In the age of the Internet, at what age is it appropriate to let children access social networking sites? Read more to see what the Moms Council has to say this week.
Q: At what age do you allow a child to operate a Facebook account? And do you "friend" them?
A: Kris Lyons: My teenage daughter got a Facebook account a few years ago without our permission. Once we found out we told her she could keep it if we were her friends and had her password. She agreed and there have been no problems since. We are also Facebook friends with many of our teenage niece and nephews and they asked us to be friends! I think it can be a fun social tool but teens don't always realize appropriate boundaries so it's the parents job to keep them safe.
A: Darline Almeida: My son is only five-years-old, I cannot fathom what will be the next "must have" in technology in another 10 years or so. By then Facebook might be the thing of the past, who knows. As for myself, I have Facebook, it is one of my many ways I keep in contact with my family and friends who live in the area and those who live in other parts of the world. I do have my younger preteen cousins and the children of my friends on my profile. Since most are young, it is their social network that keeps the rest of us informed of news, some may be nothing more than "hangin with Haley" or like the one I got from my younger cousin "mom just had her baby." It is a big part of their everyday lives. I know Facebook you are supposed to be 18-years-old to have access, although, that doesn't stop some from having it. However, it is a parents job to be kept in loop of what is going on with your child's facebook page. Parents also need to talk to their kids as to why they should or shouldn't have facebook and decide if it's the right thing for them at this moment in time. If the parents and their child decide this is okay then there needs to be some ground rules set and agreed upon by all parties involved. Some may need to be friends on their child's profile page without restrictions and have their child's password. Most importantly parents need to be aware of cyber bullying and know all the lingo of what their kids are writing, such as "POS" which means "parent over shoulder."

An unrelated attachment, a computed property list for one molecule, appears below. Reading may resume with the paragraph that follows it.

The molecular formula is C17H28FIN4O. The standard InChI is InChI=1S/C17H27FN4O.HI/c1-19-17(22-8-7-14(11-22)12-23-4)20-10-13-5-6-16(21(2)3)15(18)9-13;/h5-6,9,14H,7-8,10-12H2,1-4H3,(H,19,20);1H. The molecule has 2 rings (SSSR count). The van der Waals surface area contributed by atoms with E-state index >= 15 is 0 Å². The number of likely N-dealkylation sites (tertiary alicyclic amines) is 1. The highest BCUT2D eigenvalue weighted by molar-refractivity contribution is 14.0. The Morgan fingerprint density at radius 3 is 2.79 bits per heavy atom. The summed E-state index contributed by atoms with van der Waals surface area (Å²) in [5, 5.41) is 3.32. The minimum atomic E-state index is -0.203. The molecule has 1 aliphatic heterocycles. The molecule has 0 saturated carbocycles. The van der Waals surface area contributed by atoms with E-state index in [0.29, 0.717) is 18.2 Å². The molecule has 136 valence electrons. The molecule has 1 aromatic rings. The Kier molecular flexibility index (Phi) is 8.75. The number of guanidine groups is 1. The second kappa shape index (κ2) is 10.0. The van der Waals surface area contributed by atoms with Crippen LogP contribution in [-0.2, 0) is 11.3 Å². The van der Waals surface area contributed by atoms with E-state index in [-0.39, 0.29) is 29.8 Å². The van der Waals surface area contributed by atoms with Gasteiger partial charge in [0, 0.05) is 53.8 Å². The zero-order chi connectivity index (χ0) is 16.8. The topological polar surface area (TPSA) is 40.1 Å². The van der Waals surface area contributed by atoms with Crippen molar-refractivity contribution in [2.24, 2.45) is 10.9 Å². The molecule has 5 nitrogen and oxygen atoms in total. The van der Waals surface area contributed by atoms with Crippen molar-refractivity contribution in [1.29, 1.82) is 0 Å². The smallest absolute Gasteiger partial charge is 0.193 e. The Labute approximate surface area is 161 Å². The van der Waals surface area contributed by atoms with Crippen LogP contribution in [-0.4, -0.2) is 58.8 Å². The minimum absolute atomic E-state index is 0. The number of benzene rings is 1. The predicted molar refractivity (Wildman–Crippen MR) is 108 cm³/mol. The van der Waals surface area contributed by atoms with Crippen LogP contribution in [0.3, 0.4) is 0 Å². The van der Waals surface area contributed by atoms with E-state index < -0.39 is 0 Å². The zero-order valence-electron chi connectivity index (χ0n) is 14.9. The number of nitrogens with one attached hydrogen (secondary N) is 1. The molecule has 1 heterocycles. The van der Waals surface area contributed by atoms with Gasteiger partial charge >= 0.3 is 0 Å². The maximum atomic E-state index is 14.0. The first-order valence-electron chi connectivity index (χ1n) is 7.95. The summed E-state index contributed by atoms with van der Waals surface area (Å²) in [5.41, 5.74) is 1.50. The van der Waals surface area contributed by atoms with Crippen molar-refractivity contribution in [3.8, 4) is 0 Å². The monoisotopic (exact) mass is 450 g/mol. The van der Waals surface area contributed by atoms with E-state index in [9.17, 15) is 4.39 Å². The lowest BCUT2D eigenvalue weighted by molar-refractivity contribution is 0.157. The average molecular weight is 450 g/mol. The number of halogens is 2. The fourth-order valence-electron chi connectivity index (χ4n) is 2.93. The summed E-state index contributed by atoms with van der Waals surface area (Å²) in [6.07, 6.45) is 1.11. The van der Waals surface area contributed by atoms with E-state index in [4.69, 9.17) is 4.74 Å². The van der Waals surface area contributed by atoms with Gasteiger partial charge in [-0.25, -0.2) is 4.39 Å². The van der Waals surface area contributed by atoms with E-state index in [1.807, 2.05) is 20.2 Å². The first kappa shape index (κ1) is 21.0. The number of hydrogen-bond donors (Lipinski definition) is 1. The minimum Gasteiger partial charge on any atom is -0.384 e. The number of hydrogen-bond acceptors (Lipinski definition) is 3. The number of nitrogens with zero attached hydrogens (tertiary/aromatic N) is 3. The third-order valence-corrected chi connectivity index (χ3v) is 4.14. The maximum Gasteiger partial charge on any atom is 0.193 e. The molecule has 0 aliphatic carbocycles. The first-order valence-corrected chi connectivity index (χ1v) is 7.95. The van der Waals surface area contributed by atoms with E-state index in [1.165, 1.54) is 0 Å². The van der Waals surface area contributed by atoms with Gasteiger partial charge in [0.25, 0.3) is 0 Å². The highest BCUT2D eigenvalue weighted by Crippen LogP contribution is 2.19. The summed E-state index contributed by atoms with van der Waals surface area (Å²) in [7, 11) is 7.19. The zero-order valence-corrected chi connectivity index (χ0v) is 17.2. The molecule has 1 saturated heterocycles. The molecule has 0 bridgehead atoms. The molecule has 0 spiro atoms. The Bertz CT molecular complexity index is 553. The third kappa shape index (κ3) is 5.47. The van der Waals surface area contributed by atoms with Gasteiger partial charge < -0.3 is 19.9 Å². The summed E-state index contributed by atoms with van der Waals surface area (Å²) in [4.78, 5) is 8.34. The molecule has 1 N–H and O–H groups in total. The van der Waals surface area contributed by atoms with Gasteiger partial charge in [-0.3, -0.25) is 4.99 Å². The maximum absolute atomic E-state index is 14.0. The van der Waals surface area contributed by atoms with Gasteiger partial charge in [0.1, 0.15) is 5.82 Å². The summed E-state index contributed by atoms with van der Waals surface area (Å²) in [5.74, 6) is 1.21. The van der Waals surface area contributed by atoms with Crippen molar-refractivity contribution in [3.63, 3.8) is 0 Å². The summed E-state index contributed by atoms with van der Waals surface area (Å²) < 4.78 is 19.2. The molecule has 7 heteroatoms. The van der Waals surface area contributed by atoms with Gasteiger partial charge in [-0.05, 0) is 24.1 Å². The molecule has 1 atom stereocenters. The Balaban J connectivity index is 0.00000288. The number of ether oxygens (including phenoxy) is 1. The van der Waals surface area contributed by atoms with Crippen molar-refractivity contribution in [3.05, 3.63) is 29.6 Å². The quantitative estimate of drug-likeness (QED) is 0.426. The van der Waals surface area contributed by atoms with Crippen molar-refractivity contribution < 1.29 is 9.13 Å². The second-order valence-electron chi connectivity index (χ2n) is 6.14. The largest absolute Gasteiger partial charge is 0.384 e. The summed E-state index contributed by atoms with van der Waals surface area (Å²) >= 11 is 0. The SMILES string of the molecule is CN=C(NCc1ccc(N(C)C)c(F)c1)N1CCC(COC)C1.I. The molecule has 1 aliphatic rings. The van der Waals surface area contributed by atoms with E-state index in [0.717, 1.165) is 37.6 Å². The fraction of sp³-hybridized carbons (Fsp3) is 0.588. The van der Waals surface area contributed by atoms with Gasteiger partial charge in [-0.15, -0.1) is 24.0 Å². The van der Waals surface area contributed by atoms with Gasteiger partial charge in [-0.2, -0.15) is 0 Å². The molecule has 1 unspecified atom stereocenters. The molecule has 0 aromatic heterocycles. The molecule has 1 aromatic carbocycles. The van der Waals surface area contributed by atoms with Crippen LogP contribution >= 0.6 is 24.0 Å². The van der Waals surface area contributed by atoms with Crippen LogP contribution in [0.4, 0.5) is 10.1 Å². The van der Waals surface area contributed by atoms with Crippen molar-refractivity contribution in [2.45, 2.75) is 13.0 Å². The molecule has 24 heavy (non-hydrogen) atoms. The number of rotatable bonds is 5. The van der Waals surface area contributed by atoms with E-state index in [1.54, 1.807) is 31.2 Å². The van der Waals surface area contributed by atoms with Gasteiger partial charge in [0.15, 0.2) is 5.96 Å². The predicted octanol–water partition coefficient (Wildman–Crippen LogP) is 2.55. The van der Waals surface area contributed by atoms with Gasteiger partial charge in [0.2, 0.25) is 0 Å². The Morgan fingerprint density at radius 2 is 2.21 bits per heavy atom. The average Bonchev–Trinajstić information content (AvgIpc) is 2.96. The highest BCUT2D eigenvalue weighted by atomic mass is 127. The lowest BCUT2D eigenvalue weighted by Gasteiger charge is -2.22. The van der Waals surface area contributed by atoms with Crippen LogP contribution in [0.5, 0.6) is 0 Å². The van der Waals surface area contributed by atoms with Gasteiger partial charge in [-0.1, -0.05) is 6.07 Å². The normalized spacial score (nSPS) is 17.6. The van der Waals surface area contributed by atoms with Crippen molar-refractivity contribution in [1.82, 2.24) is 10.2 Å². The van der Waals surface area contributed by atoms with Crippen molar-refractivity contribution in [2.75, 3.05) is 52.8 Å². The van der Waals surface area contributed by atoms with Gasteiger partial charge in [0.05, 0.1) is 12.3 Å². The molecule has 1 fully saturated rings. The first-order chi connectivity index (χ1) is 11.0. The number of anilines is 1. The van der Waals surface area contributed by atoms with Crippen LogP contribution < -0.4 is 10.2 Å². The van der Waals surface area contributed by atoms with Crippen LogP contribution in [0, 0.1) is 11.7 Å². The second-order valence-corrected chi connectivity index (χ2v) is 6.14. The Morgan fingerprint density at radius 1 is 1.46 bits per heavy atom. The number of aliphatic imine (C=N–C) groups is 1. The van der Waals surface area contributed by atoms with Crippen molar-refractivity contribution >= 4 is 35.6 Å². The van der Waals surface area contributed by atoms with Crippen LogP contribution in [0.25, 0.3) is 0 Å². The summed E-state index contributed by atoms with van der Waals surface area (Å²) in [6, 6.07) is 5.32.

A: Eileen Famiglietti: My kids are all under 12-years-old and none of them have Facebook accounts. My 10 year-oldold has been asking for one for awhile because a few of his friends have one. I prefer he not have one until he is a teenager. If and when he does have an account, I would want to monitor his page but I would not want to friend him. That was just be too weird.
A: Denise Zonfrillo: My almost-9 year old has a Facebook account, but it's probably been a year since he asked me if he could log on. He had heard so much talk about it that he thought he was missing out on something, so his father and I agreed that we would create one for him using fake demographics. He loved being able to "friend" our family members and say hi to them, but the fascination only lasted a few weeks. When the day comes where he wants a "real" Facebook account (real name, school friends to communicate with), I will definitely want to be friended to keep an eye on content.
A: Kimberly Sluter: I personally do not have a Facebook account. I have no idea if Facebook will still be the latest and greatest when my toddler reaches an age where he is navigating the Web independently. As with any privilege I think my husband and I will set clear expectations and appropriate boundaries regarding the internet and social networking sites.